By Jon Herskovitz
AUSTIN Texas (Reuters) - Texas Governor Rick Perry will fight a two-count felony indictment brought against him last week for abuse of power by a state grand jury, his lawyers said on Monday, calling the prosecution "outrageous."
The indictment has cast a shadow over a possible 2016 Republican presidential run for Perry, with experts saying the legal wrangling is expected to be lengthy and coincide with the election cycle.
Perry was indicted on Friday by a grand jury in Travis County, a Democratic stronghold in the heavily Republican state, over a funding veto he made last year seen as being intended to force a local prosecutor to resign.
"Governor Perry will fight this indictment 100 percent," lawyer Tony Buzbee told a news conference, adding the veto was lawful. "This is nothing more than banana republic politics," he added.
A probe was launched last year after Perry vetoed $7.5 million in funding for an integrity unit that is part of the Travis County district attorney's office.
The veto was seen as hardball politics to force out county District Attorney Rosemary Lehmberg, a Democrat, after she pleaded guilty to drunken driving and remained in office.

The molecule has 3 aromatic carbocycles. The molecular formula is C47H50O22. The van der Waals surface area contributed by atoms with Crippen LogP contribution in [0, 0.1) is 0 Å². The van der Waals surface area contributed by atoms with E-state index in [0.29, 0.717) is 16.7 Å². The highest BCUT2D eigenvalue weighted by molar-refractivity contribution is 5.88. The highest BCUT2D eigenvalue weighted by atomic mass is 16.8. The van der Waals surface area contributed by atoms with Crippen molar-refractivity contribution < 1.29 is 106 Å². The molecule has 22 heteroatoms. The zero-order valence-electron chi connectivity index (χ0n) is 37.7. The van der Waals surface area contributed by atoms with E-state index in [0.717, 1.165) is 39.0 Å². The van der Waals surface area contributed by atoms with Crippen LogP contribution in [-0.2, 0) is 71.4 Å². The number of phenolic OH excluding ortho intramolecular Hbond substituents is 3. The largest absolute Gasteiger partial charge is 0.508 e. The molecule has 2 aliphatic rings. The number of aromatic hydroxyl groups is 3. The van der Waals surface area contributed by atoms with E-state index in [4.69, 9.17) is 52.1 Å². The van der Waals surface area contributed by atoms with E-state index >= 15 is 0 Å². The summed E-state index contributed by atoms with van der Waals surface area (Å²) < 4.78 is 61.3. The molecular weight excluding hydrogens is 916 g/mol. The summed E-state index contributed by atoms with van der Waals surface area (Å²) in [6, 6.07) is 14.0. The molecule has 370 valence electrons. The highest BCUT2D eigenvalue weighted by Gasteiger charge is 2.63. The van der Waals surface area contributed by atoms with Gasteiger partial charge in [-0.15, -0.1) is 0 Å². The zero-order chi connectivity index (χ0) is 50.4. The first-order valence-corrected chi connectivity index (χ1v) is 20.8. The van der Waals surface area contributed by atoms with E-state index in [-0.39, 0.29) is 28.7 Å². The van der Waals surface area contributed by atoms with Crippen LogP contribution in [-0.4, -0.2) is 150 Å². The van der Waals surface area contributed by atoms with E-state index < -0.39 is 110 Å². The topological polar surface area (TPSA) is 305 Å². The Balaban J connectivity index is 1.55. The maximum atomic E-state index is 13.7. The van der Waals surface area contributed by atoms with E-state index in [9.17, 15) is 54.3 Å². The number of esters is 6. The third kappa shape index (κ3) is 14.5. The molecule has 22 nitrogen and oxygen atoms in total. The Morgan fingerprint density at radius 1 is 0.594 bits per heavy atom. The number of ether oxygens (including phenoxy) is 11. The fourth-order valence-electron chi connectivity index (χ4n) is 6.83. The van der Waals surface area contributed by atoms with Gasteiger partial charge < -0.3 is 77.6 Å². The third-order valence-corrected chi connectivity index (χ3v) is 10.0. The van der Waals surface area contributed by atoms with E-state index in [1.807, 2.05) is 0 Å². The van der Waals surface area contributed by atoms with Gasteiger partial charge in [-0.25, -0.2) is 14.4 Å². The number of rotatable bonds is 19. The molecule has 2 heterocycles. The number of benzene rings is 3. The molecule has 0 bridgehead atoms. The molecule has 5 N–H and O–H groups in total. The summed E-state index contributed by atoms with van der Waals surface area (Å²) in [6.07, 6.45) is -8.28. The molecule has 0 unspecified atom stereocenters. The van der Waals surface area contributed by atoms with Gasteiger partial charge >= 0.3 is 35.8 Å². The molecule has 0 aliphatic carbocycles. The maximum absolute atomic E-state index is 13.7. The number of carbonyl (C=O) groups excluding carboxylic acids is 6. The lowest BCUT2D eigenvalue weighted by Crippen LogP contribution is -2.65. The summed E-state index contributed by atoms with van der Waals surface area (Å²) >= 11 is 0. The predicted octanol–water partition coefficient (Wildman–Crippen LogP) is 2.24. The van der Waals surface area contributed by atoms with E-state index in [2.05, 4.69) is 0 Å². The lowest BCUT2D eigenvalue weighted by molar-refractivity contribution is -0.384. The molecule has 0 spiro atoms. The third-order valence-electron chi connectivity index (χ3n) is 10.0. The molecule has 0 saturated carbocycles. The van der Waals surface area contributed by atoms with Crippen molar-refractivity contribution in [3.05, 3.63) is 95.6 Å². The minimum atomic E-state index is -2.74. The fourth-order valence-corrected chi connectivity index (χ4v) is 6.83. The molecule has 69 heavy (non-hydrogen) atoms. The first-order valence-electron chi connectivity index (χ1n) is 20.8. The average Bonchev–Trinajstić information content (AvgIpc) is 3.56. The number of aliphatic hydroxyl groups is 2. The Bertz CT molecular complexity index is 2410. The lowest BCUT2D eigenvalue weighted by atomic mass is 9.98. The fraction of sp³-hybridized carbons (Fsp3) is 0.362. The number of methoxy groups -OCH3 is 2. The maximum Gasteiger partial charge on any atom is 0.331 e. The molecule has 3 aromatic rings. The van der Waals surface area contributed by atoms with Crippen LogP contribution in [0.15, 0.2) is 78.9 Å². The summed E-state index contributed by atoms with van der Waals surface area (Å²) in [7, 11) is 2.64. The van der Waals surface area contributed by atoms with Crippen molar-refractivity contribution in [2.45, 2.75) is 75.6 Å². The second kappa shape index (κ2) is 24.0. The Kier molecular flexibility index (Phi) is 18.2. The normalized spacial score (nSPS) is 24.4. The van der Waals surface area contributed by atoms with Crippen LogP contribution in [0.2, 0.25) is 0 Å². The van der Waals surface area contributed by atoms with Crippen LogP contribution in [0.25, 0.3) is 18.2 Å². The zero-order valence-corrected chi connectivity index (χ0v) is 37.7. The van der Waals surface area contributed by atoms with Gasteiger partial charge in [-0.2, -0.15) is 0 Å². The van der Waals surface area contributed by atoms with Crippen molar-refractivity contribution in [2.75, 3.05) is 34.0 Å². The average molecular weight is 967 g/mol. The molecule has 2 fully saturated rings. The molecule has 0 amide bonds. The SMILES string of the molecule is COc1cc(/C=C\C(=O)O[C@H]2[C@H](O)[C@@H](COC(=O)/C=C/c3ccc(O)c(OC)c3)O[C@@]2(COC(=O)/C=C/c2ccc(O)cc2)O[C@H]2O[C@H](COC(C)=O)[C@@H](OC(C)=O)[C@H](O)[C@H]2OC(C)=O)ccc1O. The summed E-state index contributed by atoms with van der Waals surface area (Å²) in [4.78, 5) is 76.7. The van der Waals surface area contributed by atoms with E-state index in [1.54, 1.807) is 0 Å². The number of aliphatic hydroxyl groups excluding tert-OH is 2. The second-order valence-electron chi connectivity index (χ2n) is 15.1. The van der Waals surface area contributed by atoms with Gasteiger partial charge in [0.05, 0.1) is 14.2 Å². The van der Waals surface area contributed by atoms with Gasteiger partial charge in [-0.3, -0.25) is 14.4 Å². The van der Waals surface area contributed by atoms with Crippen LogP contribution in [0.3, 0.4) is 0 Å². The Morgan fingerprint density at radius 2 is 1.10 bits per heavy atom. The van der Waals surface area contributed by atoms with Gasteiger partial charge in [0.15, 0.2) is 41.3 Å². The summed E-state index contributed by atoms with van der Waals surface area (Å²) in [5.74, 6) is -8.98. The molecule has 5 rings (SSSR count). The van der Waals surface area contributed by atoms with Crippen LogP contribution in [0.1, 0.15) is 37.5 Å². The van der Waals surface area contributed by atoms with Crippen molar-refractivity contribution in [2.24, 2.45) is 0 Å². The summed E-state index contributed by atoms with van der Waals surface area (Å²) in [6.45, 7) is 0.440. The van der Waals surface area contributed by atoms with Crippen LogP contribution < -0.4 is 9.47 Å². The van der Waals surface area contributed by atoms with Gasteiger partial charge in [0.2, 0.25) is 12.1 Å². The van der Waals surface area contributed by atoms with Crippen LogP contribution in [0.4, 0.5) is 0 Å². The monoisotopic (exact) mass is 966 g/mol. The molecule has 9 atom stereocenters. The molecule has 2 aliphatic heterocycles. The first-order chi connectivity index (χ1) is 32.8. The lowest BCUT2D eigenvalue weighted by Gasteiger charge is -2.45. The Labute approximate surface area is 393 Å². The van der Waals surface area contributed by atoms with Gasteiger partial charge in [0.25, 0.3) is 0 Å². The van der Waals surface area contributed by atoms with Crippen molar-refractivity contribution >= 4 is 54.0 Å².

If convicted of the more serious felony charge, Perry could be sentenced to between five and 99 years in jail.
Democrats have said Perry may have been looking to put his own person in charge of the unit, extending what they see as crony capitalism in his administration.
The indictment may not have much influence in the Republican primaries, where Perry could try to build support by portraying himself as a conservative victim of a partisan legal attack launched by Democrats, analysts said.
But it could hurt him among major donors and party heavyweights who see the legal case as hurting the chances of a candidate, who is now in the back of the pack, in the general election.
After flaming out in the 2012 presidential race in a gaffe-strewn campaign, Perry had been mounting a political comeback that gained him national attention for attacking President Barack Obama by saying he had not done enough to secure the border with Mexico.
"Because of the context of his 2012 run, there is already some trepidation about how electable is this guy. This could reinforce this reticence, and that would be a problem for him," said Daron Shaw, a political science professor at the University of Texas.
(Editing by Eric Walsh)